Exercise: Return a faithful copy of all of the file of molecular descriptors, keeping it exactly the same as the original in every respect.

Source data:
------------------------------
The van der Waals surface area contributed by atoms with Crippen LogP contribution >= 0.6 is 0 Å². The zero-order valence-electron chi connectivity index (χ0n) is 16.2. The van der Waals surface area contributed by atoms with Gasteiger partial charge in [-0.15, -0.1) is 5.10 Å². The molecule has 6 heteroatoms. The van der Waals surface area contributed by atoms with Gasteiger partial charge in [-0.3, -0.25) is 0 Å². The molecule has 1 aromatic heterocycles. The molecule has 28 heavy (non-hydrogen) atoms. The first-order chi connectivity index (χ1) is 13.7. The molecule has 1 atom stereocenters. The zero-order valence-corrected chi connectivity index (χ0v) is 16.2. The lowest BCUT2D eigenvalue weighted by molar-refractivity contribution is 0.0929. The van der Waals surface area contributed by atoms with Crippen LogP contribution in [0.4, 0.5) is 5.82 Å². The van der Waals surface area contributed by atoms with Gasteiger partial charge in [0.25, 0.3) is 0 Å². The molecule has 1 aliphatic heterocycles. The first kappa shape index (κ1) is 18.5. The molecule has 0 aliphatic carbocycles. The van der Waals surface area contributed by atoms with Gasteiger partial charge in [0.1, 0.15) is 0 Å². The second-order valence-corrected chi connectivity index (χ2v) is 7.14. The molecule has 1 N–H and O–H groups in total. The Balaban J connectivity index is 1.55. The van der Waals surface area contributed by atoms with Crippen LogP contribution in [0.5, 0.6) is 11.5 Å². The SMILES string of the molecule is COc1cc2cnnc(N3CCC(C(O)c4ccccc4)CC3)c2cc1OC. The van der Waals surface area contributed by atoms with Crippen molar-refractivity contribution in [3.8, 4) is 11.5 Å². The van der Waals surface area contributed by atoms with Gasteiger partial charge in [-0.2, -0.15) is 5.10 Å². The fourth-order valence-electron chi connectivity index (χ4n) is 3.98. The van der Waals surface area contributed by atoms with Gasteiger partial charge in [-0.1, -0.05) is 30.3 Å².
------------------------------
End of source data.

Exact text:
The van der Waals surface area contributed by atoms with Crippen LogP contribution >= 0.6 is 0 Å². The zero-order valence-electron chi connectivity index (χ0n) is 16.2. The van der Waals surface area contributed by atoms with Gasteiger partial charge in [-0.15, -0.1) is 5.10 Å². The molecule has 6 heteroatoms. The van der Waals surface area contributed by atoms with Gasteiger partial charge in [-0.3, -0.25) is 0 Å². The molecule has 1 aromatic heterocycles. The molecule has 28 heavy (non-hydrogen) atoms. The first-order chi connectivity index (χ1) is 13.7. The molecule has 1 atom stereocenters. The zero-order valence-corrected chi connectivity index (χ0v) is 16.2. The lowest BCUT2D eigenvalue weighted by molar-refractivity contribution is 0.0929. The van der Waals surface area contributed by atoms with Crippen LogP contribution in [0.4, 0.5) is 5.82 Å². The van der Waals surface area contributed by atoms with Gasteiger partial charge in [0.25, 0.3) is 0 Å². The molecule has 1 aliphatic heterocycles. The first kappa shape index (κ1) is 18.5. The molecule has 0 aliphatic carbocycles. The van der Waals surface area contributed by atoms with Gasteiger partial charge in [0.1, 0.15) is 0 Å². The second-order valence-corrected chi connectivity index (χ2v) is 7.14. The molecule has 1 N–H and O–H groups in total. The Balaban J connectivity index is 1.55. The van der Waals surface area contributed by atoms with Crippen LogP contribution in [0.5, 0.6) is 11.5 Å². The SMILES string of the molecule is COc1cc2cnnc(N3CCC(C(O)c4ccccc4)CC3)c2cc1OC. The van der Waals surface area contributed by atoms with Crippen molar-refractivity contribution in [3.8, 4) is 11.5 Å². The van der Waals surface area contributed by atoms with Gasteiger partial charge in [-0.2, -0.15) is 5.10 Å². The fourth-order valence-electron chi connectivity index (χ4n) is 3.98. The van der Waals surface area contributed by atoms with Gasteiger partial charge in [-0.1, -0.05) is 30.3 Å².